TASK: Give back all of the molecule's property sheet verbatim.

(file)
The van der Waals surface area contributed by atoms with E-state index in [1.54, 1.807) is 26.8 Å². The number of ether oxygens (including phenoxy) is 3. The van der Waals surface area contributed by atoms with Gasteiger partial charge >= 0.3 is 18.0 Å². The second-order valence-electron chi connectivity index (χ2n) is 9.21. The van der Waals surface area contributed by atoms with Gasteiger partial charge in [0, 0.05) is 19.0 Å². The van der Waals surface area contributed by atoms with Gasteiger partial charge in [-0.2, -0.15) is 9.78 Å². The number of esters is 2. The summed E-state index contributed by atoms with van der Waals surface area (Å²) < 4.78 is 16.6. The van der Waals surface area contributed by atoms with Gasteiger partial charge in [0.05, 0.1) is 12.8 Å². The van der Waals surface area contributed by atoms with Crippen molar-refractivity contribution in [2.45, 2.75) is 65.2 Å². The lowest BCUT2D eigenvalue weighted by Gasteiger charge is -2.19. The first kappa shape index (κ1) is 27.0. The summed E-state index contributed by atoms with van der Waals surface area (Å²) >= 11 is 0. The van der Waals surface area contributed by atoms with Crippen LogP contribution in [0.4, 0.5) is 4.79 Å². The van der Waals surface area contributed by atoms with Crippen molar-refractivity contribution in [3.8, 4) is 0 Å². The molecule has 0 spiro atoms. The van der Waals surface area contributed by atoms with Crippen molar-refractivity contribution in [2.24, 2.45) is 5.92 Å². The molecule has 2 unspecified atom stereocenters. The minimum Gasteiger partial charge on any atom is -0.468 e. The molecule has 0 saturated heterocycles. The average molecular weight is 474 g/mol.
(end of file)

The van der Waals surface area contributed by atoms with E-state index in [1.54, 1.807) is 26.8 Å². The number of ether oxygens (including phenoxy) is 3. The van der Waals surface area contributed by atoms with Gasteiger partial charge >= 0.3 is 18.0 Å². The second-order valence-electron chi connectivity index (χ2n) is 9.21. The van der Waals surface area contributed by atoms with Gasteiger partial charge in [0, 0.05) is 19.0 Å². The van der Waals surface area contributed by atoms with Gasteiger partial charge in [-0.2, -0.15) is 9.78 Å². The number of esters is 2. The summed E-state index contributed by atoms with van der Waals surface area (Å²) < 4.78 is 16.6. The van der Waals surface area contributed by atoms with Gasteiger partial charge in [0.05, 0.1) is 12.8 Å². The van der Waals surface area contributed by atoms with Crippen molar-refractivity contribution in [2.45, 2.75) is 65.2 Å². The lowest BCUT2D eigenvalue weighted by Gasteiger charge is -2.19. The first kappa shape index (κ1) is 27.0. The summed E-state index contributed by atoms with van der Waals surface area (Å²) >= 11 is 0. The van der Waals surface area contributed by atoms with Crippen LogP contribution in [0.4, 0.5) is 4.79 Å². The van der Waals surface area contributed by atoms with Crippen molar-refractivity contribution in [3.8, 4) is 0 Å². The molecule has 0 spiro atoms. The van der Waals surface area contributed by atoms with Crippen molar-refractivity contribution in [2.24, 2.45) is 5.92 Å². The molecule has 2 unspecified atom stereocenters. The minimum Gasteiger partial charge on any atom is -0.468 e. The molecule has 0 saturated heterocycles. The average molecular weight is 474 g/mol.